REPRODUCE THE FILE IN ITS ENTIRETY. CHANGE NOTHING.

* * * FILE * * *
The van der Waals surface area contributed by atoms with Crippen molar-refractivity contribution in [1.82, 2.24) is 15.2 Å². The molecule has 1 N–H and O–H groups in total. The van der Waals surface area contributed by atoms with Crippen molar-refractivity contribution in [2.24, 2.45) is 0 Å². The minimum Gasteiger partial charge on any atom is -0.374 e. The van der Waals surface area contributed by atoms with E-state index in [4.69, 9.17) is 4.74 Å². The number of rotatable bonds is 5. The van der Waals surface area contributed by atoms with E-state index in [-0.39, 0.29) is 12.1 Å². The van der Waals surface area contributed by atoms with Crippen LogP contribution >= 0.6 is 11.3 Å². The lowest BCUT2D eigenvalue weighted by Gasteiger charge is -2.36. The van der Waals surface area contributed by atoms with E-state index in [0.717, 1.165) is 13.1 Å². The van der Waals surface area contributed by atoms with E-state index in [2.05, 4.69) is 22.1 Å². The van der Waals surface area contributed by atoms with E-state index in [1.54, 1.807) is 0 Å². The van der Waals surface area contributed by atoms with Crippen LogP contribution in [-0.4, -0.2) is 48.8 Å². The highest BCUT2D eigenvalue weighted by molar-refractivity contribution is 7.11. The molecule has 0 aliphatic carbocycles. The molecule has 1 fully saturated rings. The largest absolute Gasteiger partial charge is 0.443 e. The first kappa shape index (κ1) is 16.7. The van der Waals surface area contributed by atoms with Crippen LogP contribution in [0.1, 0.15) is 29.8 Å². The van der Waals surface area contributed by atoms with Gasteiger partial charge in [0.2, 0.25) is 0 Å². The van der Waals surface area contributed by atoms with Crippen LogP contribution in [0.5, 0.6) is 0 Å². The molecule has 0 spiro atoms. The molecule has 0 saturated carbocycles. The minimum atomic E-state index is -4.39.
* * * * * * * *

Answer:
The van der Waals surface area contributed by atoms with Crippen molar-refractivity contribution in [1.82, 2.24) is 15.2 Å². The molecule has 1 N–H and O–H groups in total. The van der Waals surface area contributed by atoms with Crippen molar-refractivity contribution in [2.24, 2.45) is 0 Å². The minimum Gasteiger partial charge on any atom is -0.374 e. The van der Waals surface area contributed by atoms with E-state index in [4.69, 9.17) is 4.74 Å². The number of rotatable bonds is 5. The van der Waals surface area contributed by atoms with E-state index in [-0.39, 0.29) is 12.1 Å². The van der Waals surface area contributed by atoms with Crippen LogP contribution >= 0.6 is 11.3 Å². The lowest BCUT2D eigenvalue weighted by Gasteiger charge is -2.36. The van der Waals surface area contributed by atoms with E-state index in [0.717, 1.165) is 13.1 Å². The van der Waals surface area contributed by atoms with E-state index in [2.05, 4.69) is 22.1 Å². The van der Waals surface area contributed by atoms with E-state index in [1.54, 1.807) is 0 Å². The van der Waals surface area contributed by atoms with Crippen LogP contribution in [-0.4, -0.2) is 48.8 Å². The highest BCUT2D eigenvalue weighted by molar-refractivity contribution is 7.11. The molecule has 0 aliphatic carbocycles. The molecule has 1 fully saturated rings. The largest absolute Gasteiger partial charge is 0.443 e. The first kappa shape index (κ1) is 16.7. The van der Waals surface area contributed by atoms with Crippen LogP contribution in [0.1, 0.15) is 29.8 Å². The van der Waals surface area contributed by atoms with Gasteiger partial charge in [0.2, 0.25) is 0 Å². The van der Waals surface area contributed by atoms with Crippen LogP contribution in [0.5, 0.6) is 0 Å². The molecule has 0 spiro atoms. The molecule has 0 saturated carbocycles. The minimum atomic E-state index is -4.39.